It has to be emphasized, since it seems to have been forgotten, that Jesus Himself said that He was the fulfillment of the law. Jesus constantly fought with those who used the law to further their own ambitions, instead of protecting those persecuted and abused by others. Jesus points in the passages following today’s Gospel how the scribes sought the best for themselves while allowing others to drive the poor and unfortunate from their homes.
I think that, if we are not careful, we are going to see this same legalistic view of the Gospel in the coming days. We saw evidence in the election that "moral values" were a dominant factor in the election of President Bush. What seems to have come from this election is a view of a legalistic view of the Gospel, one that allows others to tell you what to say, what to do, and what to think.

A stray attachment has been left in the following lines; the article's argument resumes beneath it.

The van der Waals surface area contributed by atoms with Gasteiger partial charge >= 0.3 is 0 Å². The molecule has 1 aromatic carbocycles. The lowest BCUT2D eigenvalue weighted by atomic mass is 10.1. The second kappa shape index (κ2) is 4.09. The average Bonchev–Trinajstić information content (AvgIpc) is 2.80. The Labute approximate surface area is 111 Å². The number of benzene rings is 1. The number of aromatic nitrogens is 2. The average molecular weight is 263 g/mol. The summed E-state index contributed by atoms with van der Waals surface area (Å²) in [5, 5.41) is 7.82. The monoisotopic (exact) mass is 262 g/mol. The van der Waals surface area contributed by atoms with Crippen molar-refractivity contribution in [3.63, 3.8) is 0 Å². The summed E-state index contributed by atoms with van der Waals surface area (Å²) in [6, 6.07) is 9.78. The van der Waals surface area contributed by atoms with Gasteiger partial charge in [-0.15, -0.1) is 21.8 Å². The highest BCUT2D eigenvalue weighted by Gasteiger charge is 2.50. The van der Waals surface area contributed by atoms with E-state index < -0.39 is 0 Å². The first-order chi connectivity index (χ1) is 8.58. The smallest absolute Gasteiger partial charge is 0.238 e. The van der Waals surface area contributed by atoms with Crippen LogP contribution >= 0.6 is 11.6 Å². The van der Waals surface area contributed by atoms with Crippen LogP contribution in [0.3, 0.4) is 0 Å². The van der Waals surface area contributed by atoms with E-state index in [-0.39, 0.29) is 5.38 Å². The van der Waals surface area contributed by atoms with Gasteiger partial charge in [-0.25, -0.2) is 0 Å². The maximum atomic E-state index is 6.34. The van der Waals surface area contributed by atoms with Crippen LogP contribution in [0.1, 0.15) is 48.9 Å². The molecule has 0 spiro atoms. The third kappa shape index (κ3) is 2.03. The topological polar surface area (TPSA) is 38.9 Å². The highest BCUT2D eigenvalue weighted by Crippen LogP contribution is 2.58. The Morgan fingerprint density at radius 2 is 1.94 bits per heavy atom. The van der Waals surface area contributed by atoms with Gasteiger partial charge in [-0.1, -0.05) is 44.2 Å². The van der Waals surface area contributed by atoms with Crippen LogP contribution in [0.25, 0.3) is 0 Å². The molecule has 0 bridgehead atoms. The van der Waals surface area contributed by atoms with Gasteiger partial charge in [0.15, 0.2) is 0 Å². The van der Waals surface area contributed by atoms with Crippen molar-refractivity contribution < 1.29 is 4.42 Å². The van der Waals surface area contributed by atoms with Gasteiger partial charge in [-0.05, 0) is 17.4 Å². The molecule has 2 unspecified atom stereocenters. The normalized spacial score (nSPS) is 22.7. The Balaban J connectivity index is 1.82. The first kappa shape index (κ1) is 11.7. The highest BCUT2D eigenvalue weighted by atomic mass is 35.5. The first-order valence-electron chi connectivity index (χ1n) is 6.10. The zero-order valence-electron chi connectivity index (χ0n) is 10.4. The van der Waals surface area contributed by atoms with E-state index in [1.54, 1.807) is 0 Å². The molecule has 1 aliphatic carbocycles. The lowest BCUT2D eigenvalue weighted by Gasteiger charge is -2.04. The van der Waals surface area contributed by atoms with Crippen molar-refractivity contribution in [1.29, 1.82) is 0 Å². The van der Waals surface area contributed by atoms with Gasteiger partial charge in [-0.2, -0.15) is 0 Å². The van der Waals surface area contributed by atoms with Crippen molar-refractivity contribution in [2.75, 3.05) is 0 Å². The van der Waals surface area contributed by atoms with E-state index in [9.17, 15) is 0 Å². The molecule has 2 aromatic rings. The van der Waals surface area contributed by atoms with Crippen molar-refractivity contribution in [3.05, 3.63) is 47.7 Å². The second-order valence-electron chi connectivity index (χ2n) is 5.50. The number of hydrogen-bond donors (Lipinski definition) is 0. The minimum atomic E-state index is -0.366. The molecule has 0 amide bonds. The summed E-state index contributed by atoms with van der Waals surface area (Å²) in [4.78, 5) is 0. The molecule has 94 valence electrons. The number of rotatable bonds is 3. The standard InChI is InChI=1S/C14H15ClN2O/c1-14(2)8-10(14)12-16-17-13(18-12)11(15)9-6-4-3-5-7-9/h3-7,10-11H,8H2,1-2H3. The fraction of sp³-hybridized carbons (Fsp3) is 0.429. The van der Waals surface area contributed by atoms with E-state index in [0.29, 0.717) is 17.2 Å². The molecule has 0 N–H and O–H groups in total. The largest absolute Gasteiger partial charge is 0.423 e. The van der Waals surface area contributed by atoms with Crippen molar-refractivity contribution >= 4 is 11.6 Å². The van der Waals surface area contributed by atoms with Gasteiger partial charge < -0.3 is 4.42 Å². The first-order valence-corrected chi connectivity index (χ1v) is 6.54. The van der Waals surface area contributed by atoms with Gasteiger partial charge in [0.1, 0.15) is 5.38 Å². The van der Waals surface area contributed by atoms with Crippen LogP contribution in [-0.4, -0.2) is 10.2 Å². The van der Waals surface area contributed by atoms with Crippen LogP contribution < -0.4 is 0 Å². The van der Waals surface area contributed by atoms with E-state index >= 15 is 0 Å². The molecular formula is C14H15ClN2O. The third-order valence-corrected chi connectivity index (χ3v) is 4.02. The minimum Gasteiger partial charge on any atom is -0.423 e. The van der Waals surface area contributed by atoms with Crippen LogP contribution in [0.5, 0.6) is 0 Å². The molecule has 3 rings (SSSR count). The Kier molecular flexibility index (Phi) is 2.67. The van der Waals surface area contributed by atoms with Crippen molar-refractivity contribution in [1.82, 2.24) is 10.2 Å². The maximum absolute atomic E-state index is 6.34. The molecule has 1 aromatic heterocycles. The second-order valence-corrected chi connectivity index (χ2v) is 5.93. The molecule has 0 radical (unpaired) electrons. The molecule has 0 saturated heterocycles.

I don’t think that is what the Gospel is about. Yes, the Gospel tells me what to think and what to say and what to do. But it does not give me the power to tell you how to behave. As an evangelistic Christian, both in name and thought, I have the duty to present the Gospel to you but only you can decide what you will do. In presenting the Gospel, I will also point out the rewards that one can gain and what is likely to happen should you choose not to follow. But I cannot make you follow the Gospel nor should I try.